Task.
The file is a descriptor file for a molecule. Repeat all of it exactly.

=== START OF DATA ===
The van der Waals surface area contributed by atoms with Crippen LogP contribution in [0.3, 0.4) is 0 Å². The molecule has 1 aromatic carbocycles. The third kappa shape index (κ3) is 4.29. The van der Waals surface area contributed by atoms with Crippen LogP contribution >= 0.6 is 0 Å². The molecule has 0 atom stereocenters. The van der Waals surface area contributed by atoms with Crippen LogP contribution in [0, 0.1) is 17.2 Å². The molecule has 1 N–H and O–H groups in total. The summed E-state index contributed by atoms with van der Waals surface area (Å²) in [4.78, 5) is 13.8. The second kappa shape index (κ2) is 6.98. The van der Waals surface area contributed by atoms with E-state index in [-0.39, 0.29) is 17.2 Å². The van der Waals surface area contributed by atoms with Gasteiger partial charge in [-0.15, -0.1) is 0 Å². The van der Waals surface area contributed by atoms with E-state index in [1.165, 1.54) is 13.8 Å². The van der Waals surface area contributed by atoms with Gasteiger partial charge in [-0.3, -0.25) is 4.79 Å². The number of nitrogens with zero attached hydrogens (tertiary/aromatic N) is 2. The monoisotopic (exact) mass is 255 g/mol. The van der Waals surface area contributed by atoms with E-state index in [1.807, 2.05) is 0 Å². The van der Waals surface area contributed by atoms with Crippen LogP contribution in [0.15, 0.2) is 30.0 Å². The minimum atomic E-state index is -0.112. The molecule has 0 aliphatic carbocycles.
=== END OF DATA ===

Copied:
The van der Waals surface area contributed by atoms with Crippen LogP contribution in [0.3, 0.4) is 0 Å². The molecule has 1 aromatic carbocycles. The third kappa shape index (κ3) is 4.29. The van der Waals surface area contributed by atoms with Crippen LogP contribution >= 0.6 is 0 Å². The molecule has 0 atom stereocenters. The van der Waals surface area contributed by atoms with Crippen LogP contribution in [0, 0.1) is 17.2 Å². The molecule has 1 N–H and O–H groups in total. The summed E-state index contributed by atoms with van der Waals surface area (Å²) in [4.78, 5) is 13.8. The second kappa shape index (κ2) is 6.98. The van der Waals surface area contributed by atoms with E-state index in [-0.39, 0.29) is 17.2 Å². The van der Waals surface area contributed by atoms with Gasteiger partial charge in [-0.15, -0.1) is 0 Å². The van der Waals surface area contributed by atoms with E-state index in [1.165, 1.54) is 13.8 Å². The van der Waals surface area contributed by atoms with Gasteiger partial charge in [-0.3, -0.25) is 4.79 Å². The number of nitrogens with zero attached hydrogens (tertiary/aromatic N) is 2. The monoisotopic (exact) mass is 255 g/mol. The van der Waals surface area contributed by atoms with E-state index in [1.807, 2.05) is 0 Å². The van der Waals surface area contributed by atoms with Crippen LogP contribution in [0.15, 0.2) is 30.0 Å². The minimum atomic E-state index is -0.112. The molecule has 0 aliphatic carbocycles.